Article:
Comment: Trump’s policy on Asia is a shambles
There is still no clear direction guiding the new administration’s foreign relations, writes Richard Heydarian
Nearly a hundred days into the administration of US President Donald Trump and we are still confronted by an empire in utter chaos, a whimpering superpower with no clear foreign policy direction.
While it has promised to “remain active and engaged in Asia” under “its own formulation”, so far what we mostly see is an unbearable policy dissonance that is chipping away at the United States’ credibility in the region.
Already struggling with historically low trust ratings, with the majority of Americans expressing their distrust in the president’s ability to make good on his promises, the “art-of-the-deal” Trump is under pressure to deliver.
On the domestic front, the White House has suffered successive legal setbacks vis-à-vis its controversial travel ban on several Muslim-majority countries. Then came the dead-on-arrival American Affordable Care Act, also known as “Trumpcare”, which had little chance of survival amid vicious criticism by both Republicans and the entire Democratic bench in Congress.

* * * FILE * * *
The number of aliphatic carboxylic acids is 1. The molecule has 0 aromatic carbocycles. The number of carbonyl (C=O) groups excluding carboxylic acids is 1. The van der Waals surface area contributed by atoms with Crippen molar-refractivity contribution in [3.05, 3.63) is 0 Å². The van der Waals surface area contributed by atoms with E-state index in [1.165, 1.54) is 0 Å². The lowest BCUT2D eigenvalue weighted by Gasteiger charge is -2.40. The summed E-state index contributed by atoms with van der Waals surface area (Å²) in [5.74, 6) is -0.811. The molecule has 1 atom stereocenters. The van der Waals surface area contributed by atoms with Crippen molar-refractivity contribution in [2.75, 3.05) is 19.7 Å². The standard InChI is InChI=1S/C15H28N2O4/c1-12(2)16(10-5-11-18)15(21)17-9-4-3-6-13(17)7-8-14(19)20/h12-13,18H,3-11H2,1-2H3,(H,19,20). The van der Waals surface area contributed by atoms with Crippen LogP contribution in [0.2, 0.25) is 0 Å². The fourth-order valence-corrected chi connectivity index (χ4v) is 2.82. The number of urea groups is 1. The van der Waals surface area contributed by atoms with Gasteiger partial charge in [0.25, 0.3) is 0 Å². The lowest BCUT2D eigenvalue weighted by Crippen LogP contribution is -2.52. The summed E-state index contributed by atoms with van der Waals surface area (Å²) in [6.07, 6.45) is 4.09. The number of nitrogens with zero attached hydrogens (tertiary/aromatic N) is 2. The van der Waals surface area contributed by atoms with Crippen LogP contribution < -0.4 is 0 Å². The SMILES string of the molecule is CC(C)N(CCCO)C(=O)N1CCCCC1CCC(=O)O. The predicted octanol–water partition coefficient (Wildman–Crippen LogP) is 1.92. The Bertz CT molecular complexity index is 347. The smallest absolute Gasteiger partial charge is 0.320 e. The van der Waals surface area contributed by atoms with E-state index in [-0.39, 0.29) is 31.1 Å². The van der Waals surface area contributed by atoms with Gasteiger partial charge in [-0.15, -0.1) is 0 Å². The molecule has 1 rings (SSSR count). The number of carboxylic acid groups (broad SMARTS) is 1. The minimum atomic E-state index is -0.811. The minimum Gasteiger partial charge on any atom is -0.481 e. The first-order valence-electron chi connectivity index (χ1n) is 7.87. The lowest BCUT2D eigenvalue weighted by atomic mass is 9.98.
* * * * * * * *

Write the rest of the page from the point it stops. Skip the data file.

Meanwhile, US foreign policy, particularly in Asia, is still, to put it mildly, under construction, with no clear resolution in sight. Trump has yet to assemble an “Asia team”, which will oversee the day-to-day operations of the National Security Council, Pentagon and State Department in the region.
Both Defence Secretary James Mattis as well as Secretary of State Rex Tillerson have struggled to get their preferred undersecretaries in place. In many cases, the issue seems to be more political rather than meritocratic. Mattis failed to install Mary Beth Long, a veteran Pentagon official, while Tillerson failed to install Elliott Abrams, a prominent neo-conservative wonk, as their undersecretaries. This was reportedly due to their earlier participation in the “Never Trump” campaign, featuring 150 leading Republican national security experts.
The latest victim of this bizarre political vendetta was Patrick Cronin, a leading Asia expert, who was forced to withdraw his selection as the incoming director of the Pentagon-funded Asia-Pacific Centre for Security Studies in Honolulu, Hawaii.